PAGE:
It all started with Raise the Titanic (1976)--the point at which avid readers of adventure fiction date their "fanship" with Cussler. This, his third book with Dirgo, is the first novel in a new series called the Oregon Files. The cast of characters is headed by one Juan Cabrillo, the so-called chairman of the board of the Oregon, ostensibly a regular hauler but really a state-of-the-art intelligence-gathering ship that carries secret cargo and is armed with missiles and torpedoes. Working for the CIA, Cabrillo and a crew of former naval officers have been asked to return Tibet to the control of the Dalai Lama by making a deal with the Chinese and the Russians. This depends on finding a golden Buddha that contains maps and records related to Tibet's oil reserves. There's lots of talk about modern technology and stolen art, and the novel has its share of narrow escapes. What is evident from the start is that the good guys will prevail in the end, but even with the dearth of suspense, Cussler fans won't be disappointed. George Cohen
Copyright © American Library Association. All rights reserved --This text refers to an alternate Paperback edition.
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Product Details

  • Series: The Oregon Files (Book 1)
  • Paperback: 528 pages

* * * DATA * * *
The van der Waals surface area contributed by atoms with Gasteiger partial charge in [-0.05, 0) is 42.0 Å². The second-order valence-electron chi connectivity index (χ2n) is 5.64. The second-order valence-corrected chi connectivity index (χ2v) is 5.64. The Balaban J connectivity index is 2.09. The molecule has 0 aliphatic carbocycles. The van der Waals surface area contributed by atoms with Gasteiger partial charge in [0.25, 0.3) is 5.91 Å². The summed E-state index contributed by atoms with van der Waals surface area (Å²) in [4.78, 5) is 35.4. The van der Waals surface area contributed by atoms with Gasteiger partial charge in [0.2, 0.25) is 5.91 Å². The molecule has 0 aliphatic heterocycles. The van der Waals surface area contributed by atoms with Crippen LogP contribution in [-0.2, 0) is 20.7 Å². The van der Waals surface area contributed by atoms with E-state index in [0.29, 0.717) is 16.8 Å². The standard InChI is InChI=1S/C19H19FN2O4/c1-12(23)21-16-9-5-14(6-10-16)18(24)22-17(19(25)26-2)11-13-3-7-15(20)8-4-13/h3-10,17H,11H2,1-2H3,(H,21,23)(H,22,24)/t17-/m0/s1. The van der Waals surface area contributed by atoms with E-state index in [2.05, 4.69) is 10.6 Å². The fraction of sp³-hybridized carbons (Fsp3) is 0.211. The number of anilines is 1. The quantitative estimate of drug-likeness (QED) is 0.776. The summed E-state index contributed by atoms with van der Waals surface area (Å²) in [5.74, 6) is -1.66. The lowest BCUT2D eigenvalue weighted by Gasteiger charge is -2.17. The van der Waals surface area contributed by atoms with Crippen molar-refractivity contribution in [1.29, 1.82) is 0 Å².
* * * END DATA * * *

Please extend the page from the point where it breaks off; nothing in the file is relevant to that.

• Publisher: Berkley; Reprint edition (July 31, 2007)
  • Language: English
  • ISBN-10: 042521818X
  • ISBN-13: 978-0425218181
  • Product Dimensions: 4.2 x 1.1 x 7.5 inches
  • Shipping Weight: 12.6 ounces (View shipping rates and policies)
  • Average Customer Review: 3.4 out of 5 stars  See all reviews (265 customer reviews)
  • Amazon Best Sellers Rank: #105,954 in Books (See Top 100 in Books)

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Customer Reviews

3.4 out of 5 stars

Most Helpful Customer Reviews

62 of 67 people found the following review helpful By Michael B Shore on November 14, 2003
Format: Paperback
Cussler is one of the few authors who have NEVER disappointed me and I buy his books day of release without fail. I even liked his collaborations with Dirgo as it always seemed to me to be a Cussler book, UNTIL NOW. I totally agree with the reviewer who wrote that the book just died. Reading about the Dali Lama got me hooked as i thought there would be a few plots going on at once and the Dali Lama part could be quite intriguing. Did Cussler even see the book before Dirgo went to publisher?